In our latest post, Dr Dylan Henderson reflects on the final event of the Superfast Broadband Business Exploitation project, which took place online between from 2-3 December 2020.
Digital technologies have been identified at the heart of the current wave of social and economic development. Technologies such as cloud computing services, ecommerce tools, sensors and robotics are said to be transforming business processes, relationships between businesses, and products and services. Underpinned by the emergence of high-speed broadband networks such technologies are applicable to a broad range of service and manufacturing businesses, enabling new forms of business activity, but also disrupting traditional ways of doing things.
In Wales, as in other regions, the use of digital technologies has been seen as one way in which the longstanding productivity challenges to the Welsh economy could be addressed. Their importance has been further highlighted during the coronavirus (COVID-19) pandemic, where adoption and use of digital technologies has increased.
“The availability and use of these technologies, has helped to support the resilience of businesses during this period, with calls to build this further to support economic recovery post pandemic.”
Despite recognition of the transformative potential of digital technologies there has traditionally been little data available on how SMEs adopt and use digital technologies in Wales. To address this, our team at Cardiff Business School’s Welsh Economy Research Unit (WERU) has conducted annual surveys of digital maturity in Wales. Since 2017, we’ve calculated the economic impact of digitalisation in the Welsh economy. Our research has revealed the continuing digitalisation of Welsh SMEs, but also the remaining challenges to ensure that it’s spread across all sectors and areas of Wales.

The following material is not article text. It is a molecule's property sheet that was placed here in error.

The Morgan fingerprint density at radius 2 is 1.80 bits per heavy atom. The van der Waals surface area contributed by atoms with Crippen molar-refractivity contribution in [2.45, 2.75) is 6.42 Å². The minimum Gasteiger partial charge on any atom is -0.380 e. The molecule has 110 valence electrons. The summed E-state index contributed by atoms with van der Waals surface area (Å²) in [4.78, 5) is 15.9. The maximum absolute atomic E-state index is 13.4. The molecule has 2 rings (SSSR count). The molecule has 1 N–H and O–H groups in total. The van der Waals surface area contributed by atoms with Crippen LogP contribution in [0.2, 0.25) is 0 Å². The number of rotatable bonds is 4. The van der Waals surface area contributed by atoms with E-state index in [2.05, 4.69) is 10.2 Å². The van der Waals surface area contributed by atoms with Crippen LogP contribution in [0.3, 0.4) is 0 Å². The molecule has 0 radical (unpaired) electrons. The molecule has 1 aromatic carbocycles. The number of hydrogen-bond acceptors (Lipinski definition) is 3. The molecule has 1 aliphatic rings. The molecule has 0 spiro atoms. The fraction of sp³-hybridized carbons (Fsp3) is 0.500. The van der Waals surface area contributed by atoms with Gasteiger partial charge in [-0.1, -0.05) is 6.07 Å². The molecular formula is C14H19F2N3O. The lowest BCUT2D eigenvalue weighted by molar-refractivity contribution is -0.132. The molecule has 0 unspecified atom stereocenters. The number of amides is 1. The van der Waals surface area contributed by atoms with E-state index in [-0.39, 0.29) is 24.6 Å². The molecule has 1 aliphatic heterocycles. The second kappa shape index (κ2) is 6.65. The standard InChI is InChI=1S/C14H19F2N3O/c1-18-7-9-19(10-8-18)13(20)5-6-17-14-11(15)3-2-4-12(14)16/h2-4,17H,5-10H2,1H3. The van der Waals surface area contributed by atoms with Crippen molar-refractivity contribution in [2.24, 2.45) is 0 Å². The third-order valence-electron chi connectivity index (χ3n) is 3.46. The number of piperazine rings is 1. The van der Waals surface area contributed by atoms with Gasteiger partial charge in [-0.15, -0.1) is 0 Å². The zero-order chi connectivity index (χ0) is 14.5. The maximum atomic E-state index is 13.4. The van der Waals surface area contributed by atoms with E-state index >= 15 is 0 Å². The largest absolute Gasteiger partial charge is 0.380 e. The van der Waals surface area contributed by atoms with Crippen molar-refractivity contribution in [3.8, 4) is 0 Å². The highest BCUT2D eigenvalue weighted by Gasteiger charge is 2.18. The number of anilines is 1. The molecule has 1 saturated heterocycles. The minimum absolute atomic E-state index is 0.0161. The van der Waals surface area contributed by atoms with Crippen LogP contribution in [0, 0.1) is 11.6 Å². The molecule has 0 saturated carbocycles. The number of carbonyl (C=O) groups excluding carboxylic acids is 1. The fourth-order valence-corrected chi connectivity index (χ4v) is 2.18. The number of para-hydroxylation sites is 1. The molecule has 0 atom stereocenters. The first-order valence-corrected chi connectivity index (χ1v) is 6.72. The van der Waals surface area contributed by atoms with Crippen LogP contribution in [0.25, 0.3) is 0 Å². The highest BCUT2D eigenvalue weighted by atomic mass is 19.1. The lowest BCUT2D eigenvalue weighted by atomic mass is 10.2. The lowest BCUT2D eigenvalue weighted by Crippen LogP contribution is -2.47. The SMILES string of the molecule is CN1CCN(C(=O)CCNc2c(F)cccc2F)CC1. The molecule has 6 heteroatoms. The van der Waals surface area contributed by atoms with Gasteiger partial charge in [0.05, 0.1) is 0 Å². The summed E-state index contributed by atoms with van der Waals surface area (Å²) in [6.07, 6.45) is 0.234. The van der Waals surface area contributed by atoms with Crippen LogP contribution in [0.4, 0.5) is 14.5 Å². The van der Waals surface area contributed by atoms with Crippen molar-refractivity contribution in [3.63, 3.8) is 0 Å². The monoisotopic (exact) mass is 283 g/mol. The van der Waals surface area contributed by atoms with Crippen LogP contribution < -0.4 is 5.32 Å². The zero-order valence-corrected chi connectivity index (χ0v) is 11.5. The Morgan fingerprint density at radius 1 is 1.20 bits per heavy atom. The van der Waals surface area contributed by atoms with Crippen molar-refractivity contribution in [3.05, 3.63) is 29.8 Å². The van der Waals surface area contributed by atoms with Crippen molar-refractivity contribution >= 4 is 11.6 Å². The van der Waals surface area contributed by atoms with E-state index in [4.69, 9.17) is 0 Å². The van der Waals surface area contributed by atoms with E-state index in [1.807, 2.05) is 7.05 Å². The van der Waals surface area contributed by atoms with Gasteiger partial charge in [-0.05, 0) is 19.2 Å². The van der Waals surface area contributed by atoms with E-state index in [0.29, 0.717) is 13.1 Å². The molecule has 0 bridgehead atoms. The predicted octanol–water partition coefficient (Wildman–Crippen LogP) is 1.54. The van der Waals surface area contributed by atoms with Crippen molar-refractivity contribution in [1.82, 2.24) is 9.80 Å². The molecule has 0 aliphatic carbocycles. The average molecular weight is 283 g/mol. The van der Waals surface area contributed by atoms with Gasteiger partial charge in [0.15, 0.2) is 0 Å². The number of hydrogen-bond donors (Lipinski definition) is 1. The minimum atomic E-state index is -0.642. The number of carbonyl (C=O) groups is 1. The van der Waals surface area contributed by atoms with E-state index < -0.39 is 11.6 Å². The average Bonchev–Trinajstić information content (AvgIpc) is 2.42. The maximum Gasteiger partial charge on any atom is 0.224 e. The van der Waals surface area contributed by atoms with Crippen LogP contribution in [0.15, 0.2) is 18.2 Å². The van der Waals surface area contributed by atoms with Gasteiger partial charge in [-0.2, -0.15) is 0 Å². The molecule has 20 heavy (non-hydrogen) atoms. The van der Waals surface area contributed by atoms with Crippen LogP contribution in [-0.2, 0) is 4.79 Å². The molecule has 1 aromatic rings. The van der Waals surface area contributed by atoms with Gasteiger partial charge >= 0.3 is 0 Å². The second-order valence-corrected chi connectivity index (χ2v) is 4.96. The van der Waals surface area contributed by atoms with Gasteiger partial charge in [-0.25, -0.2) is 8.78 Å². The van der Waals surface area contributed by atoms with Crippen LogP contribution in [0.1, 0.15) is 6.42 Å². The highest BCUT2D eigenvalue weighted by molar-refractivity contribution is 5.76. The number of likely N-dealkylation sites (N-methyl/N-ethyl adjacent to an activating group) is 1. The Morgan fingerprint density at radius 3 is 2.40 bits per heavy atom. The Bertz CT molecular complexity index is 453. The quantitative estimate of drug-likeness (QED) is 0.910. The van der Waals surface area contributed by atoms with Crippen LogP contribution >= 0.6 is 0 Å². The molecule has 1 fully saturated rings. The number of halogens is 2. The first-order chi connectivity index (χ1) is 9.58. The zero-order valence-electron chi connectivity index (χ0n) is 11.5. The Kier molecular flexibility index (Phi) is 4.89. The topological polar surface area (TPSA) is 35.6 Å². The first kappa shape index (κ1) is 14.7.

Funding for the research is due to conclude at the end of 2020. So, to take stock of our findings and to consider how business support and policy may be able to further address Wales’ digital challenges, we hosted an online event earlier in December.
‘Digital technologies in Wales – economic impacts & policy in turbulent times’ comprised two digital seminars.
Chaired by Professor Max Munday, the first session saw WERU colleagues Laura Norris and Dr Laura Reynolds present findings from our digital maturity survey research and Professor Pete Burnap from Cardiff University’s School of Computer Science and Informatics talk about business support available with the University’s Data Innovation Accelerator.
These academic contributions were complemented by Lee Waters MS, the Deputy Minister for Economy and Transport, and David Marnell, who spoke about Welsh Government’s Digital Strategy and Superfast Business Wales programme.
The second session examined policy implications for Wales. Chaired by Professor Tony Davies, Emeritus Professor Cardiff Business School, attendees heard presentations from Michael Groves, from Welsh Government, Professor Phillip Brown, based at Cardiff University’s School of Social Sciences and author of the Review of digital innovation: delivering economic transformation for a better future of work, Giles Phelps, founder of Netsupport UK and Wayne Phillips, Partner Manager at Amazon Web Services.
So, what next?
Well, the Welsh Economic Research Unit team recognise the importance of continuing to examine future digital adoption trends in Wales and their impacts on the economy, and the potential for such data to inform policy decisions.
To this end we’re working with partners to explore continuation plans and hope to continue our surveying in 2021.
Dr Dylan Henderson is a Lecturer in Management, Employment and Organisation at Cardiff Business School.